In 1824, in order to administer the U.S. government’s Native American policies, Congress made a new bureau inside the War Department referred to as Bureau of Indian Affairs, which worked closely with the U.S. Army to enforce their policies. At times the federal government recognized the Indians as self-governing, separate political communities with numerous cultural identities; however, at other times the government attempted to force the Native American tribes to give up their cultural identity, give up their land and assimilate into the American culture.
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With the steady flow of settlers in to Indian controlled land, Eastern newspapers published sensationalized reports of cruel native tribes committing massive massacres of hundreds of white travelers. Although some settlers lost their lives to American Indian attacks, this was far from the norm; in fact, Native American tribes routinely helped settlers cross over the Plains. Not only did the American Indians offer wild game and other necessities to travelers, but they acted as guides and messengers between wagon trains as well. Despite the good natures of the American Indians, settlers still feared the risk of an attack.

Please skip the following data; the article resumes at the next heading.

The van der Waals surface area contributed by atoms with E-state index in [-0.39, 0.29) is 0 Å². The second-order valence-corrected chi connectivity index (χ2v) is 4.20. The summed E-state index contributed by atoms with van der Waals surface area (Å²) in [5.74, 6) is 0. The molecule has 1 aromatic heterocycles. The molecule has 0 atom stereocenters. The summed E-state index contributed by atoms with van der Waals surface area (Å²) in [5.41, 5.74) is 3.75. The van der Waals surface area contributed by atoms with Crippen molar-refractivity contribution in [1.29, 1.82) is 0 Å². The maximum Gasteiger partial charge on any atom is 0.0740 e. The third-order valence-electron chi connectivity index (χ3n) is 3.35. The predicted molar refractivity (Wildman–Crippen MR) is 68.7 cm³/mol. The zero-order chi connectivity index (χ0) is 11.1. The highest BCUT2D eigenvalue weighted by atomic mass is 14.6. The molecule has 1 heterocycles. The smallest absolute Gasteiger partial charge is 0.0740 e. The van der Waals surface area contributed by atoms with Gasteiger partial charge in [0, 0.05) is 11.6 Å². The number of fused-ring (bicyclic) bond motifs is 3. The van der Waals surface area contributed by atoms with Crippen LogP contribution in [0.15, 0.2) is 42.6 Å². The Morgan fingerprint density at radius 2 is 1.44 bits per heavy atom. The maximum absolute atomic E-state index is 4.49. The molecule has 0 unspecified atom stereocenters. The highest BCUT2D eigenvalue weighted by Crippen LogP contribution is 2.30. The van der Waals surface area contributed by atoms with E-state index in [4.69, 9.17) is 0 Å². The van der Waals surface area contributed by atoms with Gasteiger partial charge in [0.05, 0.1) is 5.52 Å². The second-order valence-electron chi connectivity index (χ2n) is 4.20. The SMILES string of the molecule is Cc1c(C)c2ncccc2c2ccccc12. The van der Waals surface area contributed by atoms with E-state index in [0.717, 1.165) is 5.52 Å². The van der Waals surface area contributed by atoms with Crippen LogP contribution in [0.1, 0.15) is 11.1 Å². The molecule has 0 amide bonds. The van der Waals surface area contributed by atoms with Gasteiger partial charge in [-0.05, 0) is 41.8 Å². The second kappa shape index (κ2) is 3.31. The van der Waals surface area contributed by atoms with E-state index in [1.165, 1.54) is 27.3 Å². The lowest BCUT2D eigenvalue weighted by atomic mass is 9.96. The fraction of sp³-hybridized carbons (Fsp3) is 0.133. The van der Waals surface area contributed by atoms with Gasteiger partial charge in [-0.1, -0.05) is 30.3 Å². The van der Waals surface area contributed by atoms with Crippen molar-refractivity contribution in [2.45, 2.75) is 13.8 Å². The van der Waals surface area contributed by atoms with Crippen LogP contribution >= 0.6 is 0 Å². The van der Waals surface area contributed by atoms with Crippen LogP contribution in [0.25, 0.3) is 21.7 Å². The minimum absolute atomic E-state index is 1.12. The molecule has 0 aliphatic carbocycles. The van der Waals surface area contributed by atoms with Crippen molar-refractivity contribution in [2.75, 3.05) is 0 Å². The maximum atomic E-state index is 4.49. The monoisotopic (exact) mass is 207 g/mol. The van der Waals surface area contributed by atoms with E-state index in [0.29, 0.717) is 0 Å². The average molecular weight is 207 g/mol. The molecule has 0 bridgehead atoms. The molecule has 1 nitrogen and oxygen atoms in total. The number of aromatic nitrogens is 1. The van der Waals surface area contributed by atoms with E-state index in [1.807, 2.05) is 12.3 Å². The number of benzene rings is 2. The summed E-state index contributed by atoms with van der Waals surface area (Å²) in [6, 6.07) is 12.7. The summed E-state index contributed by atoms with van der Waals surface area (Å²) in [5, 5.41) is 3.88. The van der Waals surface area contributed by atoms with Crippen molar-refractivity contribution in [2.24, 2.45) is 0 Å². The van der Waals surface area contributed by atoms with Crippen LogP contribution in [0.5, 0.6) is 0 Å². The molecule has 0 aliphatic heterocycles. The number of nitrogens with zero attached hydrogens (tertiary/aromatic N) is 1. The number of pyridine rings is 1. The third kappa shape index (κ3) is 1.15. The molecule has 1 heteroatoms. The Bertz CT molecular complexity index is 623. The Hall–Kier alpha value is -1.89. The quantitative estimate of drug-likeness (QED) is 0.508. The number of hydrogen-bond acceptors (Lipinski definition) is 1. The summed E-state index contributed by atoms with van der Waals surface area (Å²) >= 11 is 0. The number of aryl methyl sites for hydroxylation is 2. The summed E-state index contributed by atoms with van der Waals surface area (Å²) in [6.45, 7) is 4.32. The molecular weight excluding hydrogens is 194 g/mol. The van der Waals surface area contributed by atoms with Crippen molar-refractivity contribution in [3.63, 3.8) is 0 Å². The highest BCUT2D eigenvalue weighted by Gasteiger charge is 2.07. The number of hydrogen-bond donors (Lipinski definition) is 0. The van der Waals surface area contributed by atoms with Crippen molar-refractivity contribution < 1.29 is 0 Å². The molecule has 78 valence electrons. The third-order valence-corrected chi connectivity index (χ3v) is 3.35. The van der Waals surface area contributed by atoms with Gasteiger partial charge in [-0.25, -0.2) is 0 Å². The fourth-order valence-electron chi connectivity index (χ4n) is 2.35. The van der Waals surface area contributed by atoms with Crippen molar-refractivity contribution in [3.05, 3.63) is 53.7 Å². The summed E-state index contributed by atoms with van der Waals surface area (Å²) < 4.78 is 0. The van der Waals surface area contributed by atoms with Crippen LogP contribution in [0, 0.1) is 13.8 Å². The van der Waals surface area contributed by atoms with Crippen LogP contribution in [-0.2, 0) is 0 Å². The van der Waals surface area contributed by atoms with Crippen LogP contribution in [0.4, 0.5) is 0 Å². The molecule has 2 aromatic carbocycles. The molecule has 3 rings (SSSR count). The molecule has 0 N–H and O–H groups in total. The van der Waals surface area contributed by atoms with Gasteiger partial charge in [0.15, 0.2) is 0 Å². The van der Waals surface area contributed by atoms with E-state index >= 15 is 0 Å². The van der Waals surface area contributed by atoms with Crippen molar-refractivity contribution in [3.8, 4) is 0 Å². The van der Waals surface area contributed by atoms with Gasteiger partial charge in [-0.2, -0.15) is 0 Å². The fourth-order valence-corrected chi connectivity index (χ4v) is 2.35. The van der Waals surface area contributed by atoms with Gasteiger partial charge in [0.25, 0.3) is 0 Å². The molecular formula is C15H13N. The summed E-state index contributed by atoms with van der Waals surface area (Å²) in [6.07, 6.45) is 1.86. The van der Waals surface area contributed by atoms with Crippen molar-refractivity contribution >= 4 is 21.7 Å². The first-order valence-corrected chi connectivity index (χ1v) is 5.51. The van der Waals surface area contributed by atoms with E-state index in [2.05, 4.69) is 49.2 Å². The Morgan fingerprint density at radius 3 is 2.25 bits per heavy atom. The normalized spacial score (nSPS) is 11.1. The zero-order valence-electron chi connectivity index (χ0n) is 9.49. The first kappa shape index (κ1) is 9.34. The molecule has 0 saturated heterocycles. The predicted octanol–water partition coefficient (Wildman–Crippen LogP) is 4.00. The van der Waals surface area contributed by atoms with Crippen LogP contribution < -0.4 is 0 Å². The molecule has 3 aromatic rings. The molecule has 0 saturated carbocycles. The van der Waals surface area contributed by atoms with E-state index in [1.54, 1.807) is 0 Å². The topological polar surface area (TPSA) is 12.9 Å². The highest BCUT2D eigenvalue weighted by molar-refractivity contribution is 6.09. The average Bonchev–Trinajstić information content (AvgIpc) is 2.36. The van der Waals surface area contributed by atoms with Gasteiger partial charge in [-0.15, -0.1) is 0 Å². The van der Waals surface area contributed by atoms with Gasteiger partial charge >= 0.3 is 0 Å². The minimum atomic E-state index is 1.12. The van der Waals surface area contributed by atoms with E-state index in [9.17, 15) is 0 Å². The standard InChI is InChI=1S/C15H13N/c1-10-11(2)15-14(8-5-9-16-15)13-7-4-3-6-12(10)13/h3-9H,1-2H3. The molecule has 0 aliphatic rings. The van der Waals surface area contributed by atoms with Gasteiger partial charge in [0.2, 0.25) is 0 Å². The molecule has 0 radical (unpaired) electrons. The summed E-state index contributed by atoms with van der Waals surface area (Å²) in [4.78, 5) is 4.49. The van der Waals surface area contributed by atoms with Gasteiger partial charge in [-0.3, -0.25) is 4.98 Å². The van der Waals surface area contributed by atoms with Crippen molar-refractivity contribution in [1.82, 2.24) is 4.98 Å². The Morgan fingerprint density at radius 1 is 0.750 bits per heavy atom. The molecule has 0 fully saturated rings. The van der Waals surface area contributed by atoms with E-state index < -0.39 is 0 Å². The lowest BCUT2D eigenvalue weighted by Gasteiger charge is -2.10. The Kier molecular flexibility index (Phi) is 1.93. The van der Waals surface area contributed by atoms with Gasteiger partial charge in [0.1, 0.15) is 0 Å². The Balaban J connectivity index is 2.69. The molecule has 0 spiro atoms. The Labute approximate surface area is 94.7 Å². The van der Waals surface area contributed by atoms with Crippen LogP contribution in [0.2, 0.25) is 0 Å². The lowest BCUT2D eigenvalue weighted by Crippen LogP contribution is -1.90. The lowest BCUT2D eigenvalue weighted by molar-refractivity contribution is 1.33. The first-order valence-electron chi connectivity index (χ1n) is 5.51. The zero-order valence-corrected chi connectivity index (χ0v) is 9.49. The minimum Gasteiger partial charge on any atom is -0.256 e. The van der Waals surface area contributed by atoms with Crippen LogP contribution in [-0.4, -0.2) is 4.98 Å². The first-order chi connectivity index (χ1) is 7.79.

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To calm these fears, in 1851 the U.S. government organised a conference with several local Indian tribes and established the Treaty of Fort Laramie. Within this treaty, each Native American tribe accepted a bounded territory, allowed the government to construct tracks and forts in this territory and agreed to not go after settlers; in return the federal government agreed to honor the boundaries of each tribe’s territory and make annual payments to the Indians. The Native American tribes responded quietly to the treaty; in fact the Cheyenne, Sioux, Crow, Arapaho, Assinibione, Mandan, Gros Ventre and Arikara tribes, who entered into the treaty, even agreed to end the hostilities amongst their tribes in order to accept the terms of the treaty.